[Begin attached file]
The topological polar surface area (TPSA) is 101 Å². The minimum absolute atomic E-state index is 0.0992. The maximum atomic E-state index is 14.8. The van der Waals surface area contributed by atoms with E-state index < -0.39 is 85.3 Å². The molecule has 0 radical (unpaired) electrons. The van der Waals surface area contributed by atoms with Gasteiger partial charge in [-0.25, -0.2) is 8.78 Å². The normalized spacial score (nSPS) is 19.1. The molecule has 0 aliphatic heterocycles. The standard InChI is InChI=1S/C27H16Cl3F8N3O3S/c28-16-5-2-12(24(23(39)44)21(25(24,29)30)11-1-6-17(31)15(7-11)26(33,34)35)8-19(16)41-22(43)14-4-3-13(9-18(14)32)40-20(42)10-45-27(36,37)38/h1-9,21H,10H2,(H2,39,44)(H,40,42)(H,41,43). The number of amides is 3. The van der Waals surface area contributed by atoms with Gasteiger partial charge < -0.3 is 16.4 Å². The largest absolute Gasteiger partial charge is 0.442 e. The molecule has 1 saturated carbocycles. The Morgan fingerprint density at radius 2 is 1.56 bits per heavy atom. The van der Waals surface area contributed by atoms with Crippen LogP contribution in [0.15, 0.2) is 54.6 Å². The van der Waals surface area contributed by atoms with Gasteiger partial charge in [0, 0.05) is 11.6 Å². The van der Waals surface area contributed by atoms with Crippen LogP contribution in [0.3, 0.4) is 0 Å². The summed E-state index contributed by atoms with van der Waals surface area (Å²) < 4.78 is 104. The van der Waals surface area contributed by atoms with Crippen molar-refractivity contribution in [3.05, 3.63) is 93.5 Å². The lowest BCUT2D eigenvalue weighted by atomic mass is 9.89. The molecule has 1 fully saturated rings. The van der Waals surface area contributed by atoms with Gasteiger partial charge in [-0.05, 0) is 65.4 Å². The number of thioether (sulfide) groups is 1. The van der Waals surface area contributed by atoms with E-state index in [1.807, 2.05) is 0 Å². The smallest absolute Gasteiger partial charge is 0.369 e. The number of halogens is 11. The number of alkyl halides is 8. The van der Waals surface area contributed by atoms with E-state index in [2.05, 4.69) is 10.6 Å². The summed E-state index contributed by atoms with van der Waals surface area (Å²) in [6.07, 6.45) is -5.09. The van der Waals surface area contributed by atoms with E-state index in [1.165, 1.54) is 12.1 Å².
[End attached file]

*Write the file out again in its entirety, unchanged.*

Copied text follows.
The topological polar surface area (TPSA) is 101 Å². The minimum absolute atomic E-state index is 0.0992. The maximum atomic E-state index is 14.8. The van der Waals surface area contributed by atoms with E-state index < -0.39 is 85.3 Å². The molecule has 0 radical (unpaired) electrons. The van der Waals surface area contributed by atoms with Gasteiger partial charge in [-0.25, -0.2) is 8.78 Å². The normalized spacial score (nSPS) is 19.1. The molecule has 0 aliphatic heterocycles. The standard InChI is InChI=1S/C27H16Cl3F8N3O3S/c28-16-5-2-12(24(23(39)44)21(25(24,29)30)11-1-6-17(31)15(7-11)26(33,34)35)8-19(16)41-22(43)14-4-3-13(9-18(14)32)40-20(42)10-45-27(36,37)38/h1-9,21H,10H2,(H2,39,44)(H,40,42)(H,41,43). The number of amides is 3. The van der Waals surface area contributed by atoms with Gasteiger partial charge < -0.3 is 16.4 Å². The largest absolute Gasteiger partial charge is 0.442 e. The molecule has 1 saturated carbocycles. The Morgan fingerprint density at radius 2 is 1.56 bits per heavy atom. The van der Waals surface area contributed by atoms with Crippen LogP contribution in [0.15, 0.2) is 54.6 Å². The van der Waals surface area contributed by atoms with Gasteiger partial charge in [0, 0.05) is 11.6 Å². The van der Waals surface area contributed by atoms with Crippen LogP contribution in [0.3, 0.4) is 0 Å². The summed E-state index contributed by atoms with van der Waals surface area (Å²) < 4.78 is 104. The van der Waals surface area contributed by atoms with Crippen molar-refractivity contribution in [3.05, 3.63) is 93.5 Å². The lowest BCUT2D eigenvalue weighted by atomic mass is 9.89. The molecule has 1 fully saturated rings. The van der Waals surface area contributed by atoms with Gasteiger partial charge in [-0.05, 0) is 65.4 Å². The number of thioether (sulfide) groups is 1. The van der Waals surface area contributed by atoms with E-state index in [1.807, 2.05) is 0 Å². The smallest absolute Gasteiger partial charge is 0.369 e. The number of halogens is 11. The number of alkyl halides is 8. The van der Waals surface area contributed by atoms with E-state index in [2.05, 4.69) is 10.6 Å². The summed E-state index contributed by atoms with van der Waals surface area (Å²) in [6.07, 6.45) is -5.09. The van der Waals surface area contributed by atoms with E-state index in [1.165, 1.54) is 12.1 Å².